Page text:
About the marvelous appetizers: They included a salad of red and gold watermelon ($8.95), pressed to concentrate their sweetness, which resembled chopped popsicles showered in lime juice, salty feta, and chopped nepitella mint. There was a crudo of the day ($9.75), strips of raw snapper laid over a lemony salad of fennel and cucumber, with a jagged L of orange trout roe spelled out over the top. Arancini ($6.95), fried to a precise crunch, spilled out a mass of melted fontina and spinach once I bit into the risotto balls; the accompanying aioli, flavored with fruity fermented black garlic, was so good I set aside a pool to swab pizza crusts through later. And two cubes of fried polenta ($6.95) flanked a slow-cooked egg, barely opaque, that melted in a wash of yolk and quivering islands of white, enriching the deep-hearted sauce underneath and coating the minuscule chanterelles on the other side of the bowl.
You could make a meal of small plates, forgoing the pizza for a pappardelle with pork ragout and olive pesto ($14.95), though the pasta I ate came out mushy, or a lunch-only panuozzo ($11.95), a warm sandwich of mortadella, soppressata, and prosciutto cotto whose crisp pizza-dough shell finishes baking in the oven just before it's served.
But pizza is everywhere, stacked on metal towers that the waiters place at the center of each table. Hill takes the basics of the Neapolitan style — the 900-degree oven fueled by almond wood, the imported Italian "00" flour, the 90-second cooking time, an inch-high lip of dough around the exterior that tapers into a millimeter-thin center — and goes Californian with the toppings.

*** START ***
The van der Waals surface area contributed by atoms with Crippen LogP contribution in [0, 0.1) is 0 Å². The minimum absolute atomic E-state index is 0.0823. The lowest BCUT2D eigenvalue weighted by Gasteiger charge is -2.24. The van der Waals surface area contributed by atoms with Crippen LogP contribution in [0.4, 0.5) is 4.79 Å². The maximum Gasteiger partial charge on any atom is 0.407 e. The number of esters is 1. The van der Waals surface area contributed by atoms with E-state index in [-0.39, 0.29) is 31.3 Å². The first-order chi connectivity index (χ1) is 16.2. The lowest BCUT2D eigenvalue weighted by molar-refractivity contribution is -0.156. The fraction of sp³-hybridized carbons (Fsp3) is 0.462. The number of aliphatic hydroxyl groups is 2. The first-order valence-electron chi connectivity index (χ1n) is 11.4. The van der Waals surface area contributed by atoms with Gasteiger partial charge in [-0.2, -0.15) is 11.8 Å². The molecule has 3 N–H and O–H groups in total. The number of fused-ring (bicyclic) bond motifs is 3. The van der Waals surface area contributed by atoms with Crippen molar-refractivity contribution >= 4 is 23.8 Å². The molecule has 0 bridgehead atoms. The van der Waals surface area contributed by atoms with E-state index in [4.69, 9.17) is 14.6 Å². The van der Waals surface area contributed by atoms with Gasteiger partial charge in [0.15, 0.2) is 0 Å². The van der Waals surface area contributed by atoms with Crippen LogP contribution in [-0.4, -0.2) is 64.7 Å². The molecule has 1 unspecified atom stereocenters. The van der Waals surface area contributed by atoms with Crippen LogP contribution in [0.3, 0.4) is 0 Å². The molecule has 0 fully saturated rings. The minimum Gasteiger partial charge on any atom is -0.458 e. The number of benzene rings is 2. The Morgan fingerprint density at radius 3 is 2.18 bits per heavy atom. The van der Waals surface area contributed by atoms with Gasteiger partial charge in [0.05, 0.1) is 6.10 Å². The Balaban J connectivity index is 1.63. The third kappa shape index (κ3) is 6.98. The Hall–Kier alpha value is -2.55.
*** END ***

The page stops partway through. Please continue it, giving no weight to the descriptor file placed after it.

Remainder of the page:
And that's where Hill lost me. Now, Zero Zero's classic margherita ($10.95) was almost on par with Tony Gemignani's, which is to say, excellent. The bubbling and charring of the crust deepened and caramelized its flavor without turning the dough as bitter as a double-IPA. The cooks had applied a perfect smear of crushed tomatoes and spread the thinnest layer of melted cheese and a scattering of basil leaves over the top. A special margherita ($13.95), with discrete pools of buffalo-milk mozzarella instead of the even cow's-milk cheese, was droopy-centered but within the bounds of the admirable. However, the specialty pies, the Fillmore (hen-of-the-wood mushrooms, leeks, and thyme, $15.50) and the Mission (broccoli rabe, roasted garlic, and chiles, $12.50), suffered from the same problem. The crust came out pale and covered in tiny, bitter spots of char, and the centers thickly coated in cheese; it, like the toppings, had melted but not browned, and the resulting wedges resembled an upscale version of stadium nachos.
The charm of Picco's soft-serve ice cream didn't survive the upscaling, either. Instead of dessert menus, we were given a build-your-own-sundae form to fill out. What with one $4.95 swirl of soft-serve Straus ice cream, a $4 base (chocolate fudge squares, a cinnamon waffle), and any of a dozen toppings, this results in a $10 order. Ten dollars bought me — twice — a bowl of ice cream extruded with all the care of a stoned college kid on a 2 a.m. run to the 7-Eleven. The ice cream was indubitably satiny, and it was, indeed, enhanced with doses of well-crafted butterscotch, candied peanuts, or olive-oil cakes, as long as we ignored the fact that these additions had been tossed onto the slop as the food runners bustled to the table.
Hill has done much right: With the location alone, a few blocks from Moscone Center and a cab ride away from both FiDi and the nearest competitor, he has provided himself a guaranteed income. Whaley and his hot-line cooks are beyond competent, his basic pies beyond respectable. But the competition among high-end pizzerias is intensifying, and the notations in diners' spreadsheets are becoming more subtle and sharp-tongued. If Zero Zero wants citywide acclaim in addition to a steady customer base, there's refining to do.